Harvey Tordoff, who organised the event on behalf of The Midhurst Society, explained the plan for the evening. Questions had been requested in advance and made available to the Councillors several days earlier. Now they would be read out by the questioners to be dealt with one by one. First, Pam and Tony introduced themselves and outlined the relationship between CDC and Midhurst; in particular, the many ways in which CDC had supported initiatives in the town. The biggest single financial commitment was the £8.3m paid out of reserves for the building of the current Grange Centre, resulting in more CDC money being spent in Midhurst than in any other part of the District.
What do you think of our magazine? The format hasn't changed in recent years, consiting primarily of three or four lengthy articles - usually with historical interest, with black and white photographs. Back in the 1990's the magazine had more varied content. Should we reintroduce that variety? Let us know what you think by email at email@example.com or by printing out and completing the attached questionnaire
The Midhurst Society Christmas Celebration took place on 5th December in the Castle Room at the Walled Garden. Mulled wine was drunk, nibbles were nibbled, mince pies were consumed. And there was lots of chatting. Amazing how we can talk for two hours! A great evening.
Thanks to the staff at the Walled Garden; thanks to the organisers on our side; and thanks to everyone who turned out at the end of what had been a very wet December Day.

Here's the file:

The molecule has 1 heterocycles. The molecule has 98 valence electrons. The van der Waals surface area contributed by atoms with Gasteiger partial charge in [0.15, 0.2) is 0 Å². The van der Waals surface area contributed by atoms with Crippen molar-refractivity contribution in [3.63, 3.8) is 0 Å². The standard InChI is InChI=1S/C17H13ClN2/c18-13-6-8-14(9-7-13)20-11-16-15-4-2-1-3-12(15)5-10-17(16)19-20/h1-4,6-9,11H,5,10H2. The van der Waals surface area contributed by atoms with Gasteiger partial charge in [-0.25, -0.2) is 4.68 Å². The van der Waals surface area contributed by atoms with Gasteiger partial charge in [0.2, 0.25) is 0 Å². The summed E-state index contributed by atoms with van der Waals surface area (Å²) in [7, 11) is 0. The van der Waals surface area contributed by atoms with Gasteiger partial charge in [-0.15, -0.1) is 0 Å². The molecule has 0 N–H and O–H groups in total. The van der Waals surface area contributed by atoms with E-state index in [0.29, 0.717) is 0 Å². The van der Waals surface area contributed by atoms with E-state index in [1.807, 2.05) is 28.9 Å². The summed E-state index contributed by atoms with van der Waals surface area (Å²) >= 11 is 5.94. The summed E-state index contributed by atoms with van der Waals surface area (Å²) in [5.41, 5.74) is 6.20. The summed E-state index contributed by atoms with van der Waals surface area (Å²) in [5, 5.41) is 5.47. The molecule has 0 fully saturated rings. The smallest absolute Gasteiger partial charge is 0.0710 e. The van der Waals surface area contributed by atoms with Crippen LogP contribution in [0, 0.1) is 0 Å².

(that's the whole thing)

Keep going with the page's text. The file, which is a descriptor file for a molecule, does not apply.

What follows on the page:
Facebook: 3 October 2018
The old NatWest building in Rumbolds Hill has only been empty for a few months and already it's looking run-down. It's being offered for rent, but there is a restrictive clause: it can only be used for banking purposes. As most banks are moving out of town centres, perhaps we can expect the building to remain empty for quite a while.
Rather than wait for something to happen - and then decide we don't like it - should we be taking action? Our options are limited. Should we be supportive of any attempt to remove the restrictive clause? Should we encourage Nationwide to move across the road? What do you think?
(1,225 people reached; 17 comments)
7 October 2018: wrote to Midhurst Town Council and the CEO of Cowdray Estate, urging them to remove the restrictive banking clause that could result in the building being unoccupied for some considerable time. Also wrote to the Deputy CEO of Nationwide Building Society alerting him to the current opportunity.
Facebook 4 October 2018
Let's clear up some of the confusion surrounding the Grange site.
CDC own the site and paid for the development of the new Grange Centre. As owners, they are entitled to do whatever they want with it, subject to the usual planning laws. They made it clear when the new Grange Centre was built that they would need to sell off the remaining part of the site to offset some of the costs.